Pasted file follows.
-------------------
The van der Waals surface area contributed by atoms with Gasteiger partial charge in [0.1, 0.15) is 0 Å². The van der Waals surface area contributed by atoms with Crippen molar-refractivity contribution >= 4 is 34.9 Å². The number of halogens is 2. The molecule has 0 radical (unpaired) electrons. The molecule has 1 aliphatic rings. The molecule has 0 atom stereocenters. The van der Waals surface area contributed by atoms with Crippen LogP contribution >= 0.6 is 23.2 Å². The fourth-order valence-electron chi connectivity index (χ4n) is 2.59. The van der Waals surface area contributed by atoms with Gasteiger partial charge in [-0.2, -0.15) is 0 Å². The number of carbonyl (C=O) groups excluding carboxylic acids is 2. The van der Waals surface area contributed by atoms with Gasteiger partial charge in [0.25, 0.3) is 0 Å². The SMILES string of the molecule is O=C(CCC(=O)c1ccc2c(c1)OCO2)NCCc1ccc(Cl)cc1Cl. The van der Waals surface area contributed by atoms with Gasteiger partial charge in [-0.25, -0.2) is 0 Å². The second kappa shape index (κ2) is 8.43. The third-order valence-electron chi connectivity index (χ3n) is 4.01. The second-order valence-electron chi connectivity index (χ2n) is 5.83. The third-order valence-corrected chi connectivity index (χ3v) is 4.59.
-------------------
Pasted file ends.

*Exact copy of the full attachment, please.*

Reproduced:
The van der Waals surface area contributed by atoms with Gasteiger partial charge in [0.1, 0.15) is 0 Å². The van der Waals surface area contributed by atoms with Crippen molar-refractivity contribution >= 4 is 34.9 Å². The number of halogens is 2. The molecule has 0 radical (unpaired) electrons. The molecule has 1 aliphatic rings. The molecule has 0 atom stereocenters. The van der Waals surface area contributed by atoms with Crippen LogP contribution >= 0.6 is 23.2 Å². The fourth-order valence-electron chi connectivity index (χ4n) is 2.59. The van der Waals surface area contributed by atoms with Gasteiger partial charge in [-0.2, -0.15) is 0 Å². The number of carbonyl (C=O) groups excluding carboxylic acids is 2. The van der Waals surface area contributed by atoms with Gasteiger partial charge in [0.25, 0.3) is 0 Å². The SMILES string of the molecule is O=C(CCC(=O)c1ccc2c(c1)OCO2)NCCc1ccc(Cl)cc1Cl. The van der Waals surface area contributed by atoms with Gasteiger partial charge in [-0.25, -0.2) is 0 Å². The second kappa shape index (κ2) is 8.43. The third-order valence-electron chi connectivity index (χ3n) is 4.01. The second-order valence-electron chi connectivity index (χ2n) is 5.83. The third-order valence-corrected chi connectivity index (χ3v) is 4.59.